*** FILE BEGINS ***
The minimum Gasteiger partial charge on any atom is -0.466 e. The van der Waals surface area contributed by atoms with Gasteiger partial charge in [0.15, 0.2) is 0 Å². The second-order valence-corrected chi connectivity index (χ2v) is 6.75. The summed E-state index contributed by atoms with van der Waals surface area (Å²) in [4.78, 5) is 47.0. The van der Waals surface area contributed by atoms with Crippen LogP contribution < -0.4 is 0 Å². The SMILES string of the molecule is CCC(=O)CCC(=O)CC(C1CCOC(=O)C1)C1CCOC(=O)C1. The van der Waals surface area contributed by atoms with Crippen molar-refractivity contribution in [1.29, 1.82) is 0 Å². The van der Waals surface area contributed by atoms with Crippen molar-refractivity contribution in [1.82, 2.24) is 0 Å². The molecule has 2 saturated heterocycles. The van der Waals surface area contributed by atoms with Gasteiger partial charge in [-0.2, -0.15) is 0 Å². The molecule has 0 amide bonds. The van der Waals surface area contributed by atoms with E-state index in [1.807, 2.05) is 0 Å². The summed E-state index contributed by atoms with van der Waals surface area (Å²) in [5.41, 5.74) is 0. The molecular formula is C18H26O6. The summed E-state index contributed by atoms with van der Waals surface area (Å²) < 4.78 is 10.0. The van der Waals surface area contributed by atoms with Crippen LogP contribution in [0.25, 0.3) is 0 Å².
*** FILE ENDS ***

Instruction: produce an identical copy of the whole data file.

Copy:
The minimum Gasteiger partial charge on any atom is -0.466 e. The van der Waals surface area contributed by atoms with Gasteiger partial charge in [0.15, 0.2) is 0 Å². The second-order valence-corrected chi connectivity index (χ2v) is 6.75. The summed E-state index contributed by atoms with van der Waals surface area (Å²) in [4.78, 5) is 47.0. The van der Waals surface area contributed by atoms with Crippen LogP contribution < -0.4 is 0 Å². The SMILES string of the molecule is CCC(=O)CCC(=O)CC(C1CCOC(=O)C1)C1CCOC(=O)C1. The van der Waals surface area contributed by atoms with Crippen molar-refractivity contribution in [1.29, 1.82) is 0 Å². The van der Waals surface area contributed by atoms with Crippen molar-refractivity contribution in [1.82, 2.24) is 0 Å². The molecule has 2 saturated heterocycles. The van der Waals surface area contributed by atoms with Gasteiger partial charge in [-0.2, -0.15) is 0 Å². The molecule has 0 amide bonds. The van der Waals surface area contributed by atoms with E-state index in [1.807, 2.05) is 0 Å². The summed E-state index contributed by atoms with van der Waals surface area (Å²) in [5.41, 5.74) is 0. The molecular formula is C18H26O6. The summed E-state index contributed by atoms with van der Waals surface area (Å²) < 4.78 is 10.0. The van der Waals surface area contributed by atoms with Crippen LogP contribution in [0.25, 0.3) is 0 Å².